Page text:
Check here for the intensity map of this 9.1 earthquake.

After-shocks (earthquakes that occur as the plates settle down again) are occurring and are expected to continue for some time. This makes matters worse. Quite apart from the tsunami, the quake is felt at different intensities in different locations. As you go away from the actual epicenter of the quake, the intensity usually decreases.

Likewise, as you go away from the epicenter, the height of waves also decreases. These waves can still pose a threat to coastal populations in their paths depending on how the coast is structured.

Here is an interesting map showing the wave heights as you go away from the epicenter. The black area is the epicenter and the colors change as you move away. It also shows the time it takes for the tsunami to reach different distances and the height of the wave.

2011 earthquake and tsunami off the coast of Japan. [Source: https://is.gd/Ahgnab Accessed on: 18 March 2021] Click on the image to see a larger version.

Why is Japan so prone to earthquakes?

The Pacific Plate is a major plate. Its margins touch many countries of North America, South America, Asia, and Australia and New Zealand (there was an earthquake here recently). All around this plate, at its margins, there is always a lot of volcano and earthquake activity. Hence it is called the ‘Pacific Ring of Fire.’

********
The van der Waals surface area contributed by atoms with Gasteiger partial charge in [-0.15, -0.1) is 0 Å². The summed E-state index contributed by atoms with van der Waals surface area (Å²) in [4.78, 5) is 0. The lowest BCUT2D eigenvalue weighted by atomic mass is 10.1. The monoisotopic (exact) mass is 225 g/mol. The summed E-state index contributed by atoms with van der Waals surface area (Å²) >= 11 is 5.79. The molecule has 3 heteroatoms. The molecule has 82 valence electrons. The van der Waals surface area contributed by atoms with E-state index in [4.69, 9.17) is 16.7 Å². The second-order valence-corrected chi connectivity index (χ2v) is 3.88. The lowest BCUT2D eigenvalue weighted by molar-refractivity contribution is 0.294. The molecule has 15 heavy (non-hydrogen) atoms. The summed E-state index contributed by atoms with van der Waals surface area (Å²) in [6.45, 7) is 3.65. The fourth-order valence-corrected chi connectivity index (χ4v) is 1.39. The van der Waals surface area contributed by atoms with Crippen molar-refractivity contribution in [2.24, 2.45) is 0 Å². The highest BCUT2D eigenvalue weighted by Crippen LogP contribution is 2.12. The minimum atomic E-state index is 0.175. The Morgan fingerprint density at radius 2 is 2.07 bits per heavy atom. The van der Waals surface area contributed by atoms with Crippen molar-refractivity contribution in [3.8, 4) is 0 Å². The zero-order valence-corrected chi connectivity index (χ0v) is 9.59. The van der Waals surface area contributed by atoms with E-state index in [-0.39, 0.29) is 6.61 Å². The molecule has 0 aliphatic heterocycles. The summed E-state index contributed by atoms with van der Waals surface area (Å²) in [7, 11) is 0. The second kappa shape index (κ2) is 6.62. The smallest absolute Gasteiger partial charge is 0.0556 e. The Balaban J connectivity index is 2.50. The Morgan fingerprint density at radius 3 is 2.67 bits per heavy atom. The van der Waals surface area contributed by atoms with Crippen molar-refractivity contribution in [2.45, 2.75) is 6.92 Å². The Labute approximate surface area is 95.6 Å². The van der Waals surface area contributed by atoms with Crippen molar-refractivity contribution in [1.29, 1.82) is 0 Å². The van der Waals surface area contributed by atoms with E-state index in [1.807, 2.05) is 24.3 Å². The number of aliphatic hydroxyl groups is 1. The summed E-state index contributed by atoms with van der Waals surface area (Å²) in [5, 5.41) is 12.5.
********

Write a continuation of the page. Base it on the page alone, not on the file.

The ‘Pacific Ring of Fire’. Volcanic hot-spots are shown as triangles, earthquake belt is shown in red, and arrows indicate the direction of movement of the various plates. [Source: https://is.gd/2FTuVR Accessed on 18 March 2021] Click on the image to view a larger version.

All countries along this Ring are vulnerable.  Japan is one of them, and has a long history of earthquakes (Explore!).

Because of their long experience with earthquakes, volcanoes, and tsunamis, the government has enforced many building rules  to prevent loss of life during earthquakes (Explore!). The entire country also practices drills to be prepared for these extreme events. These have saved many lives in the recent crisis. In spite of these precautions, the death toll and economic toll are very very high. It could have been far worse!

What are the impacts?